A star is born

A star is born . 1) As part of the heavily decorated rookie class of 2003, Dwyane Wade often took the backseat to more celebrated contemporaries LeBron James and Carmelo Anthony. But this year’s playoffs changed all that. After averaging more than 27 points a game in the regular season and scoring the winning basket in the All-Star Game, Wade led his Miami Heat into the playoffs as the second seed in the Eastern Conference.

Once there, Wade carried his team of aging former superstars (yes, we’re talking about you, Shaq) on his back, leading the Heat to tough playoff victories over the Chicago Bulls, New Jersey Nets and Detroit Pistons, before summoning some memorable clutch performances since you-know-who (a certain bald, tongue-wagging superstar from Wade’s hometown of Chicago) in Miami’s stunning six-game NBA Finals victory over the Dallas Mavericks.

Playing in the championship series for the first time in team history, the Heat appeared overwhelmed against the Mavericks, dropping their first two games in Dallas before falling behind by 13 points late in the second half of Game 3. However, Wade would not allow his Heat to wilt under the pressure, scoring 42 points, including 15 in the final quarter, to help Miami eke out a 98-96 win. From there, Wade used the Finals as a platform to exhibit his considerable greatness, scoring 36 points in Game 4 and 43 in Game 5 before capping off his epic performance with 36 points and 11 rebounds in the Heat’s title-clinching 95-92 victory at Dallas in Game 6.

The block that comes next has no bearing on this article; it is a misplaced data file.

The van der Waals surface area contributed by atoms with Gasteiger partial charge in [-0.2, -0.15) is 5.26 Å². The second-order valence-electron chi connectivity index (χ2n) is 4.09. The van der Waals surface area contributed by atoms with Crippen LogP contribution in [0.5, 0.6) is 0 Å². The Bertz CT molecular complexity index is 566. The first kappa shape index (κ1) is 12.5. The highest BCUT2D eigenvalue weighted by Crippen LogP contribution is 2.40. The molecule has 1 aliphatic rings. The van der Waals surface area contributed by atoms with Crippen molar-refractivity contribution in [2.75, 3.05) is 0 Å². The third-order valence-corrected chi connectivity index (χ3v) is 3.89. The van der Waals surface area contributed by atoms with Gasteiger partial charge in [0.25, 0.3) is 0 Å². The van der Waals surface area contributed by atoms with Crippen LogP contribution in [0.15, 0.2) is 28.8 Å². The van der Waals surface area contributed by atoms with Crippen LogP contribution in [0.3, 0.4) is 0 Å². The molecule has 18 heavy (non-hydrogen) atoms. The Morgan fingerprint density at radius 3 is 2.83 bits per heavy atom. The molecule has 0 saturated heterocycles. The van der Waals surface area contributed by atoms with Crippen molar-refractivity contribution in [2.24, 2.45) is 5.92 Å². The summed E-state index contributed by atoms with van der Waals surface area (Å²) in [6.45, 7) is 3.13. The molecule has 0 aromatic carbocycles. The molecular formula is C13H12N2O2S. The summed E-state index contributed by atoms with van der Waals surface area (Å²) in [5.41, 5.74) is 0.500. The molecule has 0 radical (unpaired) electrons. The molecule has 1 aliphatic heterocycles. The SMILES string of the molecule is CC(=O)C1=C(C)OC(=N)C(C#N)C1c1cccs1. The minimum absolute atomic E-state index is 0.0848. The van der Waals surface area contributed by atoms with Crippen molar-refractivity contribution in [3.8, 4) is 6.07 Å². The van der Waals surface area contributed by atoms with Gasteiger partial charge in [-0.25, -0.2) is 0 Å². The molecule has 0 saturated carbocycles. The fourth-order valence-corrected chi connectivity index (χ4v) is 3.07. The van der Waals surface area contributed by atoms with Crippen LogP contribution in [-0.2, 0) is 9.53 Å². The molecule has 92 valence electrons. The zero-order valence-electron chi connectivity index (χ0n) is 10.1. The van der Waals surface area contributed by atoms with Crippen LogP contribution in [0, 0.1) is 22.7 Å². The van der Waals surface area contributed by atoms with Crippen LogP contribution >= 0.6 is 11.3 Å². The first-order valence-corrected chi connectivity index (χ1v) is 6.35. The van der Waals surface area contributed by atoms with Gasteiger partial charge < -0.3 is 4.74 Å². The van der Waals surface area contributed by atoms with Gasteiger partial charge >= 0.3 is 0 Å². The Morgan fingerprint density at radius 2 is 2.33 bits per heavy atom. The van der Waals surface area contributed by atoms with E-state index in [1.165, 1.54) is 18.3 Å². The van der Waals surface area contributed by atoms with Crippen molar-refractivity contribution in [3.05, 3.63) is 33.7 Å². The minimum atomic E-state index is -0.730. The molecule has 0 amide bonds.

He was named Finals Most Valuable Player. Wade responded to the inevitable Michael Jordan similarities with his own trademark humility: “The comparison is flattering, but at the same time, I always stay from them because there will never be another Jordan.”

Iverson’s new clothes

2) For 11-plus seasons, Allen Iverson gallantly poured his heart out for the Philadelphia 76ers (perhaps not in practice, as he has famously admitted, but most certainly on game day) without a single quality running mate to match his otherworldly talent. Finally fed up, Iverson demanded a trade, despondent after another dreadful start to the season by a painfully inadequate Sixers squad. After a monthlong wait, during which seemingly every team expressed some sort of interest in A.I., Denver finally stepped up to the plate, sending point guard Andre Miller, forward Joe Smith and two first-round picks to the Sixers for the mercurial superstar and Ivan McFarlin, who was promptly cut by the Nuggets.

Kobe drops in 81

3) Jaw-dropping single-game performances have defined Kobe Bryant’s career, but the Los Angeles Lakers’ star’s 81-point outburst against the Toronto Raptors on Jan. 22 defied even his most memorable spectacles. Playing to the deafening chants of “M-V-P!” Bryant nailed 28 field goals, drained seven 3-pointers and sank 18 foul shots to account for his 81 points in the Lakers’ 122-104 win. The scoring outburst was the second-highest in NBA history, behind only Wilt Chamberlain’s memorable 100-point performance in 1962.

Another brawl